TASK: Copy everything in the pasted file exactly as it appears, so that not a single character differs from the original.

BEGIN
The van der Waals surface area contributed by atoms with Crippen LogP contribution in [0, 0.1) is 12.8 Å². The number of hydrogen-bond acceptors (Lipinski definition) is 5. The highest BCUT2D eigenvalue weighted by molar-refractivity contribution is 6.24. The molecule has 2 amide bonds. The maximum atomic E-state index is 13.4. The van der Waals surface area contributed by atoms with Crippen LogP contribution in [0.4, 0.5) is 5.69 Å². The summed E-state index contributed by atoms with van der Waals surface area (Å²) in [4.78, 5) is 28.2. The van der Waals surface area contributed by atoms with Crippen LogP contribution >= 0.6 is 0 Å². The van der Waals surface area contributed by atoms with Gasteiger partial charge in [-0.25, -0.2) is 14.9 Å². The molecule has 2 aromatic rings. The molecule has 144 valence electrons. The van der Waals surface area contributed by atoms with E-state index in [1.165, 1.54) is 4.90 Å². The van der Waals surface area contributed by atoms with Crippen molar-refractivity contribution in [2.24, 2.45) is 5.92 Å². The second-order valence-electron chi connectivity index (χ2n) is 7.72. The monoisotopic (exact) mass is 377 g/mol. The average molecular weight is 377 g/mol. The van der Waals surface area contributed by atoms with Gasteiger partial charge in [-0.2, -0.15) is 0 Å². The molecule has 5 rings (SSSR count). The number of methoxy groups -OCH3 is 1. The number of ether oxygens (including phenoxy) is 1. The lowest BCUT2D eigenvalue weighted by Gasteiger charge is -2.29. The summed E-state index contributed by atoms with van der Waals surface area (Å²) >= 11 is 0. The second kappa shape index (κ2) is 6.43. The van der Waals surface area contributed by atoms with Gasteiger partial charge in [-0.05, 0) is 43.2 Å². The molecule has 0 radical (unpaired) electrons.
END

The van der Waals surface area contributed by atoms with Crippen LogP contribution in [0, 0.1) is 12.8 Å². The number of hydrogen-bond acceptors (Lipinski definition) is 5. The highest BCUT2D eigenvalue weighted by molar-refractivity contribution is 6.24. The molecule has 2 amide bonds. The maximum atomic E-state index is 13.4. The van der Waals surface area contributed by atoms with Crippen LogP contribution in [0.4, 0.5) is 5.69 Å². The summed E-state index contributed by atoms with van der Waals surface area (Å²) in [4.78, 5) is 28.2. The van der Waals surface area contributed by atoms with Crippen LogP contribution >= 0.6 is 0 Å². The van der Waals surface area contributed by atoms with Gasteiger partial charge in [-0.25, -0.2) is 14.9 Å². The molecule has 2 aromatic rings. The molecule has 144 valence electrons. The van der Waals surface area contributed by atoms with E-state index in [1.165, 1.54) is 4.90 Å². The van der Waals surface area contributed by atoms with Crippen molar-refractivity contribution in [2.24, 2.45) is 5.92 Å². The second-order valence-electron chi connectivity index (χ2n) is 7.72. The monoisotopic (exact) mass is 377 g/mol. The average molecular weight is 377 g/mol. The van der Waals surface area contributed by atoms with Gasteiger partial charge in [-0.2, -0.15) is 0 Å². The molecule has 5 rings (SSSR count). The number of methoxy groups -OCH3 is 1. The number of ether oxygens (including phenoxy) is 1. The lowest BCUT2D eigenvalue weighted by Gasteiger charge is -2.29. The summed E-state index contributed by atoms with van der Waals surface area (Å²) >= 11 is 0. The second kappa shape index (κ2) is 6.43. The van der Waals surface area contributed by atoms with Gasteiger partial charge in [-0.05, 0) is 43.2 Å². The molecule has 0 radical (unpaired) electrons.